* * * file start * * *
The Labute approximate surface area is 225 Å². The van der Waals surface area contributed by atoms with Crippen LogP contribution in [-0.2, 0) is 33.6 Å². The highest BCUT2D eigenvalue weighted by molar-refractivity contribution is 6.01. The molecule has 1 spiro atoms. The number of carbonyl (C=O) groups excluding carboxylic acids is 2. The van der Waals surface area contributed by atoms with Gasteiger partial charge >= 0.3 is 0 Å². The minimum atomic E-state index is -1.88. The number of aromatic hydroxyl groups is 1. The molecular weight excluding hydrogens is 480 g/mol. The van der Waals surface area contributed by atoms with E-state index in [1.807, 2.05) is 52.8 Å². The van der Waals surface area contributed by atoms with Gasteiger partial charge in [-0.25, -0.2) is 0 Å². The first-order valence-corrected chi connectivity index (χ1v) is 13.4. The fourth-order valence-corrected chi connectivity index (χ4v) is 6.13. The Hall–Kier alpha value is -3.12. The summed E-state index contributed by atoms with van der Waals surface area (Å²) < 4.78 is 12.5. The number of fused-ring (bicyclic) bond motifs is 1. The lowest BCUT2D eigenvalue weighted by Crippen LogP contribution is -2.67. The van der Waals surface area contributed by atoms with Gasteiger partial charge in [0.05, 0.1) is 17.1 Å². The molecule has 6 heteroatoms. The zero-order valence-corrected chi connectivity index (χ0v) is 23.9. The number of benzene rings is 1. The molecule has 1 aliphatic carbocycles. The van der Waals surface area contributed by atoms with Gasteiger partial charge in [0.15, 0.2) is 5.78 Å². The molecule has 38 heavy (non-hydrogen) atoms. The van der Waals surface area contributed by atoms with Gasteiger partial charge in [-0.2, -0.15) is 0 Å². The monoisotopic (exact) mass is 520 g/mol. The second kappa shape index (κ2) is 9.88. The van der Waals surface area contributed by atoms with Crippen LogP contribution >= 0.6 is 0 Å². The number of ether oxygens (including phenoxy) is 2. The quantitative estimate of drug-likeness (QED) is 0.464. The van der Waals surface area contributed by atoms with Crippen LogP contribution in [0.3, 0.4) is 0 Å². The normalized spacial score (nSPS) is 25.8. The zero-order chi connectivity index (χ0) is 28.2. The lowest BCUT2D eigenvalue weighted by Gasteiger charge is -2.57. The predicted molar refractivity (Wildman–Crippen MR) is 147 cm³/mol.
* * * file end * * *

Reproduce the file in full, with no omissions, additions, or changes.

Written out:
The Labute approximate surface area is 225 Å². The van der Waals surface area contributed by atoms with Crippen LogP contribution in [-0.2, 0) is 33.6 Å². The highest BCUT2D eigenvalue weighted by molar-refractivity contribution is 6.01. The molecule has 1 spiro atoms. The number of carbonyl (C=O) groups excluding carboxylic acids is 2. The van der Waals surface area contributed by atoms with Gasteiger partial charge >= 0.3 is 0 Å². The minimum atomic E-state index is -1.88. The number of aromatic hydroxyl groups is 1. The molecular weight excluding hydrogens is 480 g/mol. The van der Waals surface area contributed by atoms with E-state index in [1.807, 2.05) is 52.8 Å². The van der Waals surface area contributed by atoms with Gasteiger partial charge in [-0.25, -0.2) is 0 Å². The first-order valence-corrected chi connectivity index (χ1v) is 13.4. The fourth-order valence-corrected chi connectivity index (χ4v) is 6.13. The Hall–Kier alpha value is -3.12. The summed E-state index contributed by atoms with van der Waals surface area (Å²) < 4.78 is 12.5. The number of fused-ring (bicyclic) bond motifs is 1. The lowest BCUT2D eigenvalue weighted by Crippen LogP contribution is -2.67. The van der Waals surface area contributed by atoms with Gasteiger partial charge in [0.05, 0.1) is 17.1 Å². The molecule has 6 heteroatoms. The zero-order valence-corrected chi connectivity index (χ0v) is 23.9. The number of benzene rings is 1. The molecule has 1 aliphatic carbocycles. The van der Waals surface area contributed by atoms with Gasteiger partial charge in [0.15, 0.2) is 5.78 Å². The molecule has 38 heavy (non-hydrogen) atoms. The van der Waals surface area contributed by atoms with Gasteiger partial charge in [-0.2, -0.15) is 0 Å². The monoisotopic (exact) mass is 520 g/mol. The second kappa shape index (κ2) is 9.88. The van der Waals surface area contributed by atoms with Crippen LogP contribution >= 0.6 is 0 Å². The number of ether oxygens (including phenoxy) is 2. The quantitative estimate of drug-likeness (QED) is 0.464. The van der Waals surface area contributed by atoms with Crippen LogP contribution in [0.3, 0.4) is 0 Å². The normalized spacial score (nSPS) is 25.8. The zero-order chi connectivity index (χ0) is 28.2. The lowest BCUT2D eigenvalue weighted by Gasteiger charge is -2.57. The predicted molar refractivity (Wildman–Crippen MR) is 147 cm³/mol.